Exotic Gardens capture UK passions

Thu, Jun 26, 2008

Climate Change Gardening

The Gardeners World Exotic Garden was recently voted the most popular by viewers which confirms that gardeners become hooked once they see what an amazing effect you can create with the bold foliage, exuberant colours and luscious scents of exotic plants.

Will Giles Exotic garden in Norwich opened last weekend and is open all summer transporting visitors to a tropical paradise. The garden of about 1 acre complete with tree house is an immense mix of planting from the ludicrously tender to the dead hardy, all having an exotic appearance in nature.


It is a quite magical place, full of hidden corners and riotous colour where Will experiments with plants from the extremely hardy to the ludicrously tender, endeavouring to find a balance of plants that grow well in his own microclimate and which fit into his idea of a lush sub-tropical setting.

Many of the plants he grows today were considered only viable in the balmy south west of the British Isles a few decades ago. With global warming, the winters in Norfolk are far warmer than they used to be when he was a child, hence many of the more tender plants now grow well, as lows in the garden of less than -5C are rare. Today he has many different species of Palm trees and other exotic plants like the ginger family, which are interspersed with other more hardy but exotic looking species and of course the now popular tree ferns. These are the backdrop to the more tender planting which is carried out by him and his team of intrepid slaves in late spring when the nights have warmed up.

Exotics such as cannas, gingers and colocasias to name only a few grow exceedingly quickly, knitting together and forming an impenetrable jungle of foliage and flower by June when the garden first opens to the public. In high summer, the air is filled with the intoxicating scent of Jasmine, Brugmansia (Angels trumpets) and different varieties of Hedychiums and Alpinias. (Gingers). The ridiculously large leaved Elephants Ear, Colocasia esculenta, ‘Mammoth’ with luscious green leaves 2×3 feet in size on long stems. Towering bananas such as the purple Abyssinian banana Ensete ventricosum ‘Maurelii’, form massive canopies to walk under as do the root hardy banana Musa basjoo.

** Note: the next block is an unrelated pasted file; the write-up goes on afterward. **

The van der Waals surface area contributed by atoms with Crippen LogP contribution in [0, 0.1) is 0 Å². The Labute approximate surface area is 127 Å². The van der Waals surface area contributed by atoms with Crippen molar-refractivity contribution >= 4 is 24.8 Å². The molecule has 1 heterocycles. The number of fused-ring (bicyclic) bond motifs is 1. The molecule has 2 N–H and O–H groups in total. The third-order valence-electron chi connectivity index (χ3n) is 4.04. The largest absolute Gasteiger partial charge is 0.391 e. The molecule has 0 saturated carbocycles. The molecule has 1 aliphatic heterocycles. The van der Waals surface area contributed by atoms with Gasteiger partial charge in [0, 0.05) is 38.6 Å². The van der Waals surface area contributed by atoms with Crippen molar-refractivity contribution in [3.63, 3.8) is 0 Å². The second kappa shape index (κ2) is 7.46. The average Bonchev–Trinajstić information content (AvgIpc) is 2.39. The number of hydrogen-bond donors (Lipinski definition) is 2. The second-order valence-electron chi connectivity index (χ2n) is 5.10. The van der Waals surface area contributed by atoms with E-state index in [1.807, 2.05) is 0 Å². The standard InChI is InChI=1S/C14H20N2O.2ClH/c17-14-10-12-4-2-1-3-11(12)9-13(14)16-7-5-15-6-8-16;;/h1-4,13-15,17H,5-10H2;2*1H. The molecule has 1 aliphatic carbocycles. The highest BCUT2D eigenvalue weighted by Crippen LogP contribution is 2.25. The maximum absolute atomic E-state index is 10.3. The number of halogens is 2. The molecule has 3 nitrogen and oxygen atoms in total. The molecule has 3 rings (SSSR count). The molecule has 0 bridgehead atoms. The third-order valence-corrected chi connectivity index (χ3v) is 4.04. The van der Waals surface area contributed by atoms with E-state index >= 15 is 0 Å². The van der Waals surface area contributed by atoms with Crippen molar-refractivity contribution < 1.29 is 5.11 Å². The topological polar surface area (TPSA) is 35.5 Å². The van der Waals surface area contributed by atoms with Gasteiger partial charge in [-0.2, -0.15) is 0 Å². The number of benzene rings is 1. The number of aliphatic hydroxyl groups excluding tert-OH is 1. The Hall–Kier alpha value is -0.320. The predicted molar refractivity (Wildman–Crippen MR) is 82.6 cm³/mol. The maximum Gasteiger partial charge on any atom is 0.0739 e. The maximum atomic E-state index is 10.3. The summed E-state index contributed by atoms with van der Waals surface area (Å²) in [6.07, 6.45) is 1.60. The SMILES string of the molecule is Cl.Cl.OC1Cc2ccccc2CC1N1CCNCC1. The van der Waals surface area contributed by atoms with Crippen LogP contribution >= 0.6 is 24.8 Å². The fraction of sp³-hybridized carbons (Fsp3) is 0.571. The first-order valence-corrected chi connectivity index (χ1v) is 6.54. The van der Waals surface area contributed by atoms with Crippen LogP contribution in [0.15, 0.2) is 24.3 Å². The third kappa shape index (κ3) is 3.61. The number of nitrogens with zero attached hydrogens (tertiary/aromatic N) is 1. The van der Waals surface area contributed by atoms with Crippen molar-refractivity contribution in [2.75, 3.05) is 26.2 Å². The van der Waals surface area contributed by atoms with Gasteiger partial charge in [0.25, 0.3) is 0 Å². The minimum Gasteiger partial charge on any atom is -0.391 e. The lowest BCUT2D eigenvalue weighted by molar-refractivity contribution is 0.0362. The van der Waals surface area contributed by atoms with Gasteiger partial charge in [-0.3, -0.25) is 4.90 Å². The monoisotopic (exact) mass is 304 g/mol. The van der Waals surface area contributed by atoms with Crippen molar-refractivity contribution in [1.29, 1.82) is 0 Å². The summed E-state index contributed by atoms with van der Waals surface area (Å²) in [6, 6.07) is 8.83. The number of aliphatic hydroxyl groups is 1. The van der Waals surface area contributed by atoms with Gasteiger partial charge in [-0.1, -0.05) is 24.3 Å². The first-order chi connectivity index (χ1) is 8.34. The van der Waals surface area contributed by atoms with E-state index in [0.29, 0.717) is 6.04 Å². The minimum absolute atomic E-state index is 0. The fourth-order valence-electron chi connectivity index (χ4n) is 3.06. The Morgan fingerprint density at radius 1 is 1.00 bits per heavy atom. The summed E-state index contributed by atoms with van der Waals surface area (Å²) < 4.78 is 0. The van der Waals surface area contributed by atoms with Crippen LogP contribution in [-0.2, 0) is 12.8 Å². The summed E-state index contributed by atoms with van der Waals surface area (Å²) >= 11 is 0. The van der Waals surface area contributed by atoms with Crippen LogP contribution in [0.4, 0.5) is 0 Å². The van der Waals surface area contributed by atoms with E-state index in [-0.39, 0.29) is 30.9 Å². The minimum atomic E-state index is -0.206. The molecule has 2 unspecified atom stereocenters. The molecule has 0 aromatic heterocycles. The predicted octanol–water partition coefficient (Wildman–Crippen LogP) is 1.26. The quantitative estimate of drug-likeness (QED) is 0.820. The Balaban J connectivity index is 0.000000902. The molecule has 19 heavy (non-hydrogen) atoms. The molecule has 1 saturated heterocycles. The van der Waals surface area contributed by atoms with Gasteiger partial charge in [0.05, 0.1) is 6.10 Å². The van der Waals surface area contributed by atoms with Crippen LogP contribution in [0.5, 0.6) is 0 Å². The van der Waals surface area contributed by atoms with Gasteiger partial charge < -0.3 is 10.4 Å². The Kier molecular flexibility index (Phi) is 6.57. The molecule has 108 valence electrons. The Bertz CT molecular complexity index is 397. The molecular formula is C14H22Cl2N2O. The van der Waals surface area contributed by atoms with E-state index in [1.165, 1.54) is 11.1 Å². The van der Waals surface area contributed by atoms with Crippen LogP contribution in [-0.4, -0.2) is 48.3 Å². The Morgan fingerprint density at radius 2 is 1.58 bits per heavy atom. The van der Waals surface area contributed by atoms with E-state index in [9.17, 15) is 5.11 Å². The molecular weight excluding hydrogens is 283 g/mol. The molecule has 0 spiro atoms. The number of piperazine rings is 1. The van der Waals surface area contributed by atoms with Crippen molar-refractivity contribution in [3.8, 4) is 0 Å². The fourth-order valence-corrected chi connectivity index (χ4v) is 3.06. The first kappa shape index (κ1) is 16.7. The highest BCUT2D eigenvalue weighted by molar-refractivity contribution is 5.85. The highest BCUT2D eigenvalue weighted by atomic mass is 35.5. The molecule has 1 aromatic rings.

To help with choosing exotic plants, check out the wonderful book that Will recently publsihed – The Encyclopedia of Exotic Plants for Temperate Plants – which has more of his fantastic photographs.

Buying exotic plants has never been easier with many specialist nurseries located all over the UK. Most of these offer mail order service although I always think its nice to see what you are buying first .Plants are like people with individual characters. I prefer to get to know them before I decide if I want to invite them into my garden.

There is a great nursery not far from The Exotic Garden in Norwich – http://www.urbanjungle.uk.com/

Or visit these for more inspiration and get hooked on this addictive style of gardening.

http://www.easytropicals.com – Cheshire

http://www.hardyexotics.co.uk – Cornwall

http://www.athelasplants.co.uk – East Sussex

http://www.urbantropics.co.uk – Hampstead, London

http://www.ep-d.co.uk – Oxford

http://www.mulu.co.uk/ – Shropshire


This post was written by:

- who has written 872 posts on My Climate Change Garden.

I am not an experienced gardener - more of an enthusiastic amateur who learns by trial and error and who is keen to "manage" the effects of shifting weather patterns on my garden. Writing this blog is my passion and it has evolved over 12 years to inspire engagement with climate change outside our back doors, in our personal gardens and green spaces. My mission is to fertilise and expand this platform to grow a community of global gardeners communicating about the effects of climate change on our plants and exploring how each individual can make small changes in our lives to become more sustainable. The future of our gardens and #OurPlanet is in our hands - please plant your own seeds for our collective sustainable future.

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1 Comments For This Post

  1. Sylvia Says:

    Lovely pictures. As you say tropical plants are more widely available now but the only think we can be sure of is our weather is going to continue to be unpredictable!

    Best wishes Sylvia (Dorset)